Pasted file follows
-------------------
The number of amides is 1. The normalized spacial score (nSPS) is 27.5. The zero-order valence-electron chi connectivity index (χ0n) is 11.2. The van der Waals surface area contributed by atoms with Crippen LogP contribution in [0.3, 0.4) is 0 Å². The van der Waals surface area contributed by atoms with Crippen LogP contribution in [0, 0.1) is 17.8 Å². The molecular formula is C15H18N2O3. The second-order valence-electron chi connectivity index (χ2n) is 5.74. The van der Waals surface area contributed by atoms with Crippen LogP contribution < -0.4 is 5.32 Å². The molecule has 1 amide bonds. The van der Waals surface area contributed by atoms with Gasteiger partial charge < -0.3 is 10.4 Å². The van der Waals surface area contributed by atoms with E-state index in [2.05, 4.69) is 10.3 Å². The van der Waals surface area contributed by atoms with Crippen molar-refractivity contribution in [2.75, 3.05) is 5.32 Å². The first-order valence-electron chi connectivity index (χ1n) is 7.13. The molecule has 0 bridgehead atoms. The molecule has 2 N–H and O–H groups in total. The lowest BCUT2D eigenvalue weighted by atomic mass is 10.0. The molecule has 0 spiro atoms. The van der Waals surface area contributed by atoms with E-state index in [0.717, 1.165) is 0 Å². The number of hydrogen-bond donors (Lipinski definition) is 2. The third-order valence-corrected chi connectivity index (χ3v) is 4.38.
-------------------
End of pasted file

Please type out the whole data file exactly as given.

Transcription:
The number of amides is 1. The normalized spacial score (nSPS) is 27.5. The zero-order valence-electron chi connectivity index (χ0n) is 11.2. The van der Waals surface area contributed by atoms with Crippen LogP contribution in [0.3, 0.4) is 0 Å². The van der Waals surface area contributed by atoms with Crippen LogP contribution in [0, 0.1) is 17.8 Å². The molecular formula is C15H18N2O3. The second-order valence-electron chi connectivity index (χ2n) is 5.74. The van der Waals surface area contributed by atoms with Crippen LogP contribution < -0.4 is 5.32 Å². The molecule has 1 amide bonds. The van der Waals surface area contributed by atoms with Gasteiger partial charge < -0.3 is 10.4 Å². The van der Waals surface area contributed by atoms with E-state index in [2.05, 4.69) is 10.3 Å². The van der Waals surface area contributed by atoms with Crippen molar-refractivity contribution in [2.75, 3.05) is 5.32 Å². The first-order valence-electron chi connectivity index (χ1n) is 7.13. The molecule has 0 bridgehead atoms. The molecule has 2 N–H and O–H groups in total. The lowest BCUT2D eigenvalue weighted by atomic mass is 10.0. The molecule has 0 spiro atoms. The van der Waals surface area contributed by atoms with E-state index in [0.717, 1.165) is 0 Å². The number of hydrogen-bond donors (Lipinski definition) is 2. The third-order valence-corrected chi connectivity index (χ3v) is 4.38.